- aging – apart from thinning, hair growth from follicles may also subside with age
- androgenic alopecia – more commonly referred to as hereditary hair loss, where inherited genes may cause hair follicles to shrink and stop generating hair at some point of time in life. This may be differentiated as:
- male pattern hair loss – this may begin with a receding hairline or a bald spot at the centre of the head and then spread further
- female pattern hair loss – this may begin with thinning hair or a widening part (i.e. hair partition gets noticeably wider)
While anagen effluvium may not be as easily reversible as telogen effluvium, at least partial reversal of the condition is not entirely impossible in certain cases. In fact, alopecia areata is often self-reversing after about twelve months of onset.
There are a few general measures that can be taken to avoid or minimise telogen effluvium and, perhaps to some extent, anagen effluvium. These include:
- maintaining a healthy, balanced diet that has sufficient protein
- maintaining good hygiene of the scalp
- regularly taking essential vitamins and supplements that include iron, zinc, vitamin D
- avoiding frequent hair styling, particularly if it involves pulling tightly on the hair and application of heat
- using reputed hair care or styling products that are low on chemicals (preferably ammonia-free)
- using cool, room temperature or lukewarm water (instead of hot water) when washing your hair, and fitting a shower filter if your water supply is heavily chlorinated
- avoiding drastic diets and mindfully controlling any weight loss programs
- avoiding stressful situations, where possible, and engaging in frequent relaxation while maintaining a healthy sleep pattern
- seeking prompt medical help if you notice any changes or conditions on the scalp such as psoriasis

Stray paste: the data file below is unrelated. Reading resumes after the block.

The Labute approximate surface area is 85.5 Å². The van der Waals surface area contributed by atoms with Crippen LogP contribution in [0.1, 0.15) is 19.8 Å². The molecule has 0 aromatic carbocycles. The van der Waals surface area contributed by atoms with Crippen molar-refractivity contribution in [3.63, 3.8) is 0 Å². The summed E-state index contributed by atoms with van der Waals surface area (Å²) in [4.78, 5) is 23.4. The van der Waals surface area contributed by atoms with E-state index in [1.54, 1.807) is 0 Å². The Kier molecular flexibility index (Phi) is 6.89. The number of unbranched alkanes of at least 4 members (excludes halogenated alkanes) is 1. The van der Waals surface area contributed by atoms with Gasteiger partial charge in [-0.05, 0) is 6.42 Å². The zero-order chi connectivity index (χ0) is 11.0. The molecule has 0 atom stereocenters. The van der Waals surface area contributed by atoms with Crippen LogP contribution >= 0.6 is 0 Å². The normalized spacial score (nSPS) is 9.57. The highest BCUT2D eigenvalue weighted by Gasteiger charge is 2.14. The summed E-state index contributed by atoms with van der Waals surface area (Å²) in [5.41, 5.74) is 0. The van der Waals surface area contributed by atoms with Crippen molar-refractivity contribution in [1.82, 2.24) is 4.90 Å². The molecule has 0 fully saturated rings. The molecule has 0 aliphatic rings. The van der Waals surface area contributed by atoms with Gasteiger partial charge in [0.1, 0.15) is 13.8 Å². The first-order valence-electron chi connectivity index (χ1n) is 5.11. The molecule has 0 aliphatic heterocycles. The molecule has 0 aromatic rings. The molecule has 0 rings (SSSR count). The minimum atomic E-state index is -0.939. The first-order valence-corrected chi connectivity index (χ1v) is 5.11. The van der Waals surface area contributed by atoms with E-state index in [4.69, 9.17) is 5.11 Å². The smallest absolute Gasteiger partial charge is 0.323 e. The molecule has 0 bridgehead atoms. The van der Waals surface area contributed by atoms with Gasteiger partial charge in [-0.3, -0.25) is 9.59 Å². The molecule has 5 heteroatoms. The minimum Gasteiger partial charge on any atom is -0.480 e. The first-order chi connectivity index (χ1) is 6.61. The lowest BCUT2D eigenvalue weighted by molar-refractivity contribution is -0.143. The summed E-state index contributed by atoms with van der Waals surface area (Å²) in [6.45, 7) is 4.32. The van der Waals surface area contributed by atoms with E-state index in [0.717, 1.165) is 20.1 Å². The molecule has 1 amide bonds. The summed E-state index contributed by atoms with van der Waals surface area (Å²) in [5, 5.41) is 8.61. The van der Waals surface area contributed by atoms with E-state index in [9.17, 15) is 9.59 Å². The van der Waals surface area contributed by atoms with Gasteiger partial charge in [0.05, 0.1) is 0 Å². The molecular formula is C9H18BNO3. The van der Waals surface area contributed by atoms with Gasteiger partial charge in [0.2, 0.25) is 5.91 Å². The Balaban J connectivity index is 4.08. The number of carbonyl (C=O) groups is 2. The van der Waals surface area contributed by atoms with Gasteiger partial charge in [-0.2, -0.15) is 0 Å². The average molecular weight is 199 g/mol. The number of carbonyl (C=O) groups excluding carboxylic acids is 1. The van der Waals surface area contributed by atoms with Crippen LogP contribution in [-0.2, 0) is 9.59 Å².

- seeking prompt medical attention for any other inherent or incidental medical conditions or illnesses
It is best to consult your GP or a dermatologist if you observe persistent excessive hair fall, or notice a receding hairline or balding of any sort. Treatment would depend on the nature of the hair fall and the likely cause/s behind it. As such:
- If poor nutrition or a deficiency seems to be contributing towards excessive hair fall, your doctor would likely introduce you to a more balanced diet that has the necessary nutrients incorporated into it.
- Your doctor may also prescribe the use of specific supplements that are known to stimulate hair growth, such as the amino-acid L-tyrosine which helps protein synthesis.
- If other medical conditions such as hormonal imbalances, thyroid issues, etc. have been detected, treatment of these conditions may reduce hair fall that occurs as a side effect.
- In the case of chemotherapy recipients, using a cooling/ice bag on the scalp before, during and after treatment has been shown to reduce hair fall to some extent as the low temperature reduces the flow of blood containing chemicals to the head region.
- If stress is found to be a causative factor, relaxation techniques such as meditation and yoga might help in milder cases, while more serious cases might require assistance from a mental health specialist to tackle and overcome the cause of stress.
- If certain medications are found to cause hair fall, your doctor might be able to prescribe alternative options, e.g. a different formula of medicine, non-hormonal contraceptive pills.
- While conditions like alopecia areata are usually self-healing, implementing treatment such as medicinal injections in the affected area soon after onset would almost certainly make the reversal process commence more quickly.
- Hair transplants are a more tedious and expensive option that could be used in cases of irreversible hair loss. It involves removing hair from another part of the body and introducing them to follicles on the scalp from which hair has been lost. Ideally, this should stimulate the follicles and cause the regeneration of new, healthier hair after a period of a few months. However, there still is a possibility of the new hair experiencing thinning and falling after some time.
If the condition is mild and seems to be due to a temporary reason of some sort (such as a stressful life event), a more cosmetic than medical approach could be to have electric pulse treatment that stimulates the hair follicles to regenerate. However, such a treatment should only be done at reputed salons, and preferably by someone who has handled your hair before.
Wigs and hair weaves or extensions are a few other cosmetic solutions that may be available. Of course, these are more temporary solutions, and extensions and weaves, in particular, need to be chosen and attached carefully in order to avoid damaging existing hair. Wigs should ideally be removed daily while, extensions and weaves may last for up to 6-8 weeks.
Cover illustration from Freepik